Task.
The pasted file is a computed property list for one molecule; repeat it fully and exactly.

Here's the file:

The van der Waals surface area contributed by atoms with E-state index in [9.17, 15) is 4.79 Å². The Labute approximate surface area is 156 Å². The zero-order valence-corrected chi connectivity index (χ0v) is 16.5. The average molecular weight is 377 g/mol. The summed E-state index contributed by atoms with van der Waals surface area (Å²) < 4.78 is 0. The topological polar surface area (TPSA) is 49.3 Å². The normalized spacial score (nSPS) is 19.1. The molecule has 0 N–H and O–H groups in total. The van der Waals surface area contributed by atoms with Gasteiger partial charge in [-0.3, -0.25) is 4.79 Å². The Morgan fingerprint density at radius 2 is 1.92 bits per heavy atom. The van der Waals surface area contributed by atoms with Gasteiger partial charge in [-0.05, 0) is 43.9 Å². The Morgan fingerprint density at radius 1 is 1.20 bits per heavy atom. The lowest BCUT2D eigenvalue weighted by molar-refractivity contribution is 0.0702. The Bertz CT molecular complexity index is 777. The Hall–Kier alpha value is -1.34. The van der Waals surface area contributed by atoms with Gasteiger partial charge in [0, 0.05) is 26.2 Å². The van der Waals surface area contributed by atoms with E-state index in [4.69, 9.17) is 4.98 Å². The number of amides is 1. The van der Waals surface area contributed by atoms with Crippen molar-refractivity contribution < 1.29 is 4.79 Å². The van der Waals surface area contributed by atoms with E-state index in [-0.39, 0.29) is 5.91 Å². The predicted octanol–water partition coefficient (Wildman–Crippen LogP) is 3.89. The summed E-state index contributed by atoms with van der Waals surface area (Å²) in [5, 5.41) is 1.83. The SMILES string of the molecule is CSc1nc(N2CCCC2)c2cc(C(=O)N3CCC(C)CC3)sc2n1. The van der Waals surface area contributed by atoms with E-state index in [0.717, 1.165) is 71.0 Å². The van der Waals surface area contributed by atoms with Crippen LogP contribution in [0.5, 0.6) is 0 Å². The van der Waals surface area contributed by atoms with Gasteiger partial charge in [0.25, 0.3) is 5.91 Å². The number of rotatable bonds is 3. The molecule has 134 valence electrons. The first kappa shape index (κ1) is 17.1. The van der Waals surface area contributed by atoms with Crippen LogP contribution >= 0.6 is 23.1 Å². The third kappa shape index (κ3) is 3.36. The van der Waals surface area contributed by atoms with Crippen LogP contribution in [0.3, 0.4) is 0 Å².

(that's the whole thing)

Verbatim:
The van der Waals surface area contributed by atoms with E-state index in [9.17, 15) is 4.79 Å². The Labute approximate surface area is 156 Å². The zero-order valence-corrected chi connectivity index (χ0v) is 16.5. The average molecular weight is 377 g/mol. The summed E-state index contributed by atoms with van der Waals surface area (Å²) < 4.78 is 0. The topological polar surface area (TPSA) is 49.3 Å². The normalized spacial score (nSPS) is 19.1. The molecule has 0 N–H and O–H groups in total. The van der Waals surface area contributed by atoms with Gasteiger partial charge in [-0.3, -0.25) is 4.79 Å². The Morgan fingerprint density at radius 2 is 1.92 bits per heavy atom. The van der Waals surface area contributed by atoms with Gasteiger partial charge in [-0.05, 0) is 43.9 Å². The Morgan fingerprint density at radius 1 is 1.20 bits per heavy atom. The lowest BCUT2D eigenvalue weighted by molar-refractivity contribution is 0.0702. The Bertz CT molecular complexity index is 777. The Hall–Kier alpha value is -1.34. The van der Waals surface area contributed by atoms with Gasteiger partial charge in [0, 0.05) is 26.2 Å². The van der Waals surface area contributed by atoms with E-state index in [4.69, 9.17) is 4.98 Å². The number of amides is 1. The van der Waals surface area contributed by atoms with Crippen molar-refractivity contribution < 1.29 is 4.79 Å². The van der Waals surface area contributed by atoms with E-state index in [-0.39, 0.29) is 5.91 Å². The predicted octanol–water partition coefficient (Wildman–Crippen LogP) is 3.89. The summed E-state index contributed by atoms with van der Waals surface area (Å²) in [5, 5.41) is 1.83. The SMILES string of the molecule is CSc1nc(N2CCCC2)c2cc(C(=O)N3CCC(C)CC3)sc2n1. The van der Waals surface area contributed by atoms with E-state index in [0.717, 1.165) is 71.0 Å². The van der Waals surface area contributed by atoms with Crippen LogP contribution in [0.5, 0.6) is 0 Å². The van der Waals surface area contributed by atoms with Gasteiger partial charge in [0.25, 0.3) is 5.91 Å². The number of rotatable bonds is 3. The molecule has 134 valence electrons. The first kappa shape index (κ1) is 17.1. The van der Waals surface area contributed by atoms with Crippen LogP contribution >= 0.6 is 23.1 Å². The third kappa shape index (κ3) is 3.36. The van der Waals surface area contributed by atoms with Crippen LogP contribution in [0.3, 0.4) is 0 Å².